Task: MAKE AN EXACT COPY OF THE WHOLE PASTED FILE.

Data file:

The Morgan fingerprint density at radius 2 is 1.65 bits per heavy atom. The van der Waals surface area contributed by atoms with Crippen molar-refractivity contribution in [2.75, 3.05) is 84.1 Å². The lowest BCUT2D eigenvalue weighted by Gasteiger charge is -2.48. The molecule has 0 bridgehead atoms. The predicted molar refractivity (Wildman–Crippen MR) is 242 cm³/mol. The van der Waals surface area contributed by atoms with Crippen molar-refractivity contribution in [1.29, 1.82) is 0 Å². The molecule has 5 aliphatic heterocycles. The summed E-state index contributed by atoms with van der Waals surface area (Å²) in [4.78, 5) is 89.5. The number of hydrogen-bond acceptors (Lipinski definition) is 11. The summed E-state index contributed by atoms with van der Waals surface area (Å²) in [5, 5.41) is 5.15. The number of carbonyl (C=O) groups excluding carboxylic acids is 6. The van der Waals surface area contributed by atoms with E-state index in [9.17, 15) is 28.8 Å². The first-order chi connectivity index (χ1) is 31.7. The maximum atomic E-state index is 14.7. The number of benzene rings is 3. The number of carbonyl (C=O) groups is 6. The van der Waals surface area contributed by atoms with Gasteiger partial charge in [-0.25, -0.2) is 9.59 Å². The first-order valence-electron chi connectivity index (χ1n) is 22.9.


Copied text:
The Morgan fingerprint density at radius 2 is 1.65 bits per heavy atom. The van der Waals surface area contributed by atoms with Crippen molar-refractivity contribution in [2.75, 3.05) is 84.1 Å². The lowest BCUT2D eigenvalue weighted by Gasteiger charge is -2.48. The molecule has 0 bridgehead atoms. The predicted molar refractivity (Wildman–Crippen MR) is 242 cm³/mol. The van der Waals surface area contributed by atoms with Crippen molar-refractivity contribution in [1.29, 1.82) is 0 Å². The molecule has 5 aliphatic heterocycles. The summed E-state index contributed by atoms with van der Waals surface area (Å²) in [4.78, 5) is 89.5. The number of hydrogen-bond acceptors (Lipinski definition) is 11. The summed E-state index contributed by atoms with van der Waals surface area (Å²) in [5, 5.41) is 5.15. The number of carbonyl (C=O) groups excluding carboxylic acids is 6. The van der Waals surface area contributed by atoms with E-state index in [9.17, 15) is 28.8 Å². The first-order chi connectivity index (χ1) is 31.7. The maximum atomic E-state index is 14.7. The number of benzene rings is 3. The number of carbonyl (C=O) groups is 6. The van der Waals surface area contributed by atoms with Gasteiger partial charge in [-0.25, -0.2) is 9.59 Å². The first-order valence-electron chi connectivity index (χ1n) is 22.9.